Hanging your own wallpaper can be an experience you'll never forget. These steps are for drywall or plaster walls that are primed and painted and don't yet have wallpaper on them.
Look for cracks, nail holes and loose paint or plaster on the walls. Fix them first ('eHow to Patch a Hole in Drywall').
Be sure that the walls are clean and dry and that every surface is either painted or primed. You don't want to apply paste to a surface that will just absorb it - the paper might not stick.
Remove all the electrical plates after you've washed the walls.
Plan to start papering in a place that is inconspicuous, and remember that your starting point will also be your ending point. (Corners and the areas behind opening doors are good places to start.)
Beginning at a doorway or corner, measure a distance that's an inch or two shorter than the width of your paper. Make a mark at this distance - be sure to make the mark as light as possible so that it won't show through the paper's background.
Using a carpenter's level and a pencil, draw a vertical line from the floor to the ceiling through this mark. If you start at a corner, be sure to use the level, not the corner, as your guide. You will align your paper to this line - again, be sure to make the mark as light as possible.
With a utility knife, cut a length of paper that's about 4 inches longer than the wall, from ceiling to baseboard. (With a large repeating pattern, you might have to cut the strips longer to make sure the pattern matches up from piece to piece.)
Apply paste to the paper (see 'eHow to Apply Paste to Wallpaper'). Or, if using prepasted wallpaper, follow the manufacturer's instructions. (Most professional installers apply paste even to prepasted wallpapers, but be aware that this voids some manufacturers' warranties.)
Start at the ceiling, aligning the paper with the plumb line you drew on the wall. Roughly 2 extra inches should flop against the ceiling, and 2 more inches should flop below the top of the baseboard.
Smooth the paper using a smoothing brush or a plastic smoother (which looks like a wide spatula without the handle). Remove wrinkles by pulling a section of the paper away from the wall until you reach the wrinkle. Smooth out the paper as you lay it back against the wall.
Smooth from the middle out, applying enough pressure to push out the bubbles but not pressing so hard that you stretch or tear the paper. If you have an air bubble that just won't budge, poke it with a pin and press down on the paper before the adhesive dries.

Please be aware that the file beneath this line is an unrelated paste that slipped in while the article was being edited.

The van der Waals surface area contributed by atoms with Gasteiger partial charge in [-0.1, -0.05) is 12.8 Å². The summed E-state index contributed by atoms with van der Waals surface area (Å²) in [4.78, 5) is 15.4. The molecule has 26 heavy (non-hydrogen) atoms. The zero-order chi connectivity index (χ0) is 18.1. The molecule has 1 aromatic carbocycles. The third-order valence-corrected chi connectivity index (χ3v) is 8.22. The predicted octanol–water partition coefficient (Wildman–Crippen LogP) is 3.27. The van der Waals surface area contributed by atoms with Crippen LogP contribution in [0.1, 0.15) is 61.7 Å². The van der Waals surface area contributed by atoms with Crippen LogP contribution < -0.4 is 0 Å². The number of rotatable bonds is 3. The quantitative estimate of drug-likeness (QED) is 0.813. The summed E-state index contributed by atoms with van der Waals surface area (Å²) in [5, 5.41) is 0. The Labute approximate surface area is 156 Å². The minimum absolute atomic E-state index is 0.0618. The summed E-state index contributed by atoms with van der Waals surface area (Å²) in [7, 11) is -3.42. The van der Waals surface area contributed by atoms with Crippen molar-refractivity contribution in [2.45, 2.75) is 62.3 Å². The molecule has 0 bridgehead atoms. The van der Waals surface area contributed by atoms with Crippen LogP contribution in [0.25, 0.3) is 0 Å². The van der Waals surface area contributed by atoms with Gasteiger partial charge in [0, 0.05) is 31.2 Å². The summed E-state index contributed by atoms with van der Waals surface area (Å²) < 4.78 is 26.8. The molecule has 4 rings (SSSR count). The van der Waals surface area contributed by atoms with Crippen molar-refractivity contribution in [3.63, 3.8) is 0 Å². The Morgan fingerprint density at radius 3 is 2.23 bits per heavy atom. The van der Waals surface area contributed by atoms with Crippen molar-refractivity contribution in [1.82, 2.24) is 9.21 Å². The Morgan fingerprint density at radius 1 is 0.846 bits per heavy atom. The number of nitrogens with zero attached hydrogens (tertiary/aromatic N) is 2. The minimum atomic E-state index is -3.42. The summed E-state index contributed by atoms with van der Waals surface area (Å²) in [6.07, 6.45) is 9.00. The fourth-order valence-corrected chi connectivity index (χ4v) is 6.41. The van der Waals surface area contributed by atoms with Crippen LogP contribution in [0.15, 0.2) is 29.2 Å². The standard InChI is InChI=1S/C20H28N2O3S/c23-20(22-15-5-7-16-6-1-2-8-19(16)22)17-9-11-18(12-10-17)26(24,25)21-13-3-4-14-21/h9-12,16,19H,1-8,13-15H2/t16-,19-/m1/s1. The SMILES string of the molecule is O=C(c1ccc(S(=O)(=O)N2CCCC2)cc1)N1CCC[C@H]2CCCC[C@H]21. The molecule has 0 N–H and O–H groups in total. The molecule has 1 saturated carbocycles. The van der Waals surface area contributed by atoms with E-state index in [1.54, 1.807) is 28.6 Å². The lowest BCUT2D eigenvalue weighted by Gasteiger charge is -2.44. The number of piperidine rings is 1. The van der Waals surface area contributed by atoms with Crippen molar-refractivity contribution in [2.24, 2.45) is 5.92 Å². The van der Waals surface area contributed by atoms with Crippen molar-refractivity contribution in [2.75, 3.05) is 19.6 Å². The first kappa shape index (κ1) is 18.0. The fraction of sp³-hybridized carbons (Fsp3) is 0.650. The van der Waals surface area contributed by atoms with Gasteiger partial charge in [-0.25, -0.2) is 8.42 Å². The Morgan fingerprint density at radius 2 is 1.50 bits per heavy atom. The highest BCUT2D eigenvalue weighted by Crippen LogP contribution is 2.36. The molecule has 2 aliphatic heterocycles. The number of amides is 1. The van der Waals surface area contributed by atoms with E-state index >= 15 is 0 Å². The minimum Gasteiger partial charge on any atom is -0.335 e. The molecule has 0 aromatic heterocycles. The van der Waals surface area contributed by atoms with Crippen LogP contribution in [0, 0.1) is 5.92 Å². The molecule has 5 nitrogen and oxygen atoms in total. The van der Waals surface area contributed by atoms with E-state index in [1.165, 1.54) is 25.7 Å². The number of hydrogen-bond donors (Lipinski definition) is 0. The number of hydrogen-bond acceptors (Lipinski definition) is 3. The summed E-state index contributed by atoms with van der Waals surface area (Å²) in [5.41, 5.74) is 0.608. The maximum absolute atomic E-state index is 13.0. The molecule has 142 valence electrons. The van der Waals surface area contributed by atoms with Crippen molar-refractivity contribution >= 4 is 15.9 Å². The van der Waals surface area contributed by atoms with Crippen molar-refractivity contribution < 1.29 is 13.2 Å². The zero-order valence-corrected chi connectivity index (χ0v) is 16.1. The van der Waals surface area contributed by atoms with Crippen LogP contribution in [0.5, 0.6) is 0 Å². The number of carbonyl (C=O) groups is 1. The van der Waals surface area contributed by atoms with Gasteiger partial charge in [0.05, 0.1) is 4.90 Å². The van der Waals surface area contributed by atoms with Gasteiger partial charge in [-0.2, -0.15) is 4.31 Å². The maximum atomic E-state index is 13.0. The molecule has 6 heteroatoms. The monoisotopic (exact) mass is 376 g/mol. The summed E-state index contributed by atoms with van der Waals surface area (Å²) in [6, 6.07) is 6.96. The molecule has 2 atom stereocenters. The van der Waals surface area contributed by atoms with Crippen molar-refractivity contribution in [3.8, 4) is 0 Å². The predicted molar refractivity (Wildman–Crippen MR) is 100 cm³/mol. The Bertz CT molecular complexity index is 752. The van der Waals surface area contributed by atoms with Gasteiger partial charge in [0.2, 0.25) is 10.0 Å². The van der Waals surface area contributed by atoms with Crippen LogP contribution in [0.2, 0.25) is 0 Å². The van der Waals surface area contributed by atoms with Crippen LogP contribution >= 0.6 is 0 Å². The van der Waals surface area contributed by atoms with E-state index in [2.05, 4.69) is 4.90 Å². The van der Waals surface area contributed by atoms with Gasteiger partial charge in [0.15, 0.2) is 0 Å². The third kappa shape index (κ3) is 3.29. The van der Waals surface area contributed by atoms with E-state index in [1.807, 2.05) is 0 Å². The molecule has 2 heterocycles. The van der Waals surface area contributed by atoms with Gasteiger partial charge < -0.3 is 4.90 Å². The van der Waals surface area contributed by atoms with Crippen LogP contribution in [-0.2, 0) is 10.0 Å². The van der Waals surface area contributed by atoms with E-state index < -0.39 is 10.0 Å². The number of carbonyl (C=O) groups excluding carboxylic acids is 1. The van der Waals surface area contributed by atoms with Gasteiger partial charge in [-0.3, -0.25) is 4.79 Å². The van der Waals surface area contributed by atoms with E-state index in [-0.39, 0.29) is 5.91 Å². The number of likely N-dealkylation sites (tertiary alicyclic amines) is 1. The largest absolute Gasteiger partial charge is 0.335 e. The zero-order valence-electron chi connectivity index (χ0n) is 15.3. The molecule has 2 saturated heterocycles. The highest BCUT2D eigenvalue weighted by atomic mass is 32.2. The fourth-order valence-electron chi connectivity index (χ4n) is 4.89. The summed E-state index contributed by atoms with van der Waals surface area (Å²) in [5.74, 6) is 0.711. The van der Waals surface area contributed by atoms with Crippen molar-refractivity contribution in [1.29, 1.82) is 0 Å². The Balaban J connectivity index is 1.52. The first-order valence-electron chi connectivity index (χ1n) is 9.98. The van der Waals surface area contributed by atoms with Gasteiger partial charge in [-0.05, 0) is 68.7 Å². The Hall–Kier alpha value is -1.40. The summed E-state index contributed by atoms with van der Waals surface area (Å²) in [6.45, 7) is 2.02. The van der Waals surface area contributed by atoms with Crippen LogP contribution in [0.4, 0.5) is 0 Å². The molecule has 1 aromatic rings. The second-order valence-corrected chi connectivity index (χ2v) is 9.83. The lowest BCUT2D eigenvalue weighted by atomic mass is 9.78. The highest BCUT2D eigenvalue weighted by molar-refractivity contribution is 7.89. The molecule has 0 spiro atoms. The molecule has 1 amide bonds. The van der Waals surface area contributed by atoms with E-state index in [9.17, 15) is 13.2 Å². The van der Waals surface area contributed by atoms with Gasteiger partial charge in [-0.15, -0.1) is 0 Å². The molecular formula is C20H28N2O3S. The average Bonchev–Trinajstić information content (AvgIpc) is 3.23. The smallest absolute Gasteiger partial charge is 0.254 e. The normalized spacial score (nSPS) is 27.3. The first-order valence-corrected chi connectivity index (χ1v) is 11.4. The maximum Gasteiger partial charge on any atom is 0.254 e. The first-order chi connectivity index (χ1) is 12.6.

Trim the paper. Using a wide putty knife, press the paper against the ceiling, baseboard, or corner and trim it with a sharp razor blade. (The putty knife provides a straight edge to guide the blade.)
Continue with the next piece, aligning it with the one you just laid down. If a pattern just won't line up between two strips, match it at the most obvious spot - eye level.
Roll each seam with a seam roller, but don't press so hard that you squeeze out all the adhesive. Go back 10 or 15 minutes later and roll each seam again.
When you reach the end - the place where you started - you'll want to create a clean final seam. Lap the final strip of paper over the first strip and trim both simultaneously.
Be sure to wipe any excess adhesive off the paper, ceiling, baseboards and adjoining strips. Use a wet sponge, following with a dry rag.
After removing electrical cover plates, you'll be wallpapering right over exposed electrical outlets and switches. Be sure to turn off the electricity to the room before cutting around these fixtures. Water, electricity and metal are a dangerous combination. Place pieces of tape over the outlets and switches to minimize their exposure to paste and water. But remember, the tape won't in any way protect you if the electricity is still on.
Tips and warnings
- After removing electrical cover plates, you'll be wallpapering right over exposed electrical outlets and switches. Be sure to turn off the electricity to the room before cutting around these fixtures. Water, electricity and metal are a dangerous combination.
- Place pieces of tape over the outlets and switches to minimize their exposure to paste and water. But remember, the tape won't in any way protect you if the electricity is still on.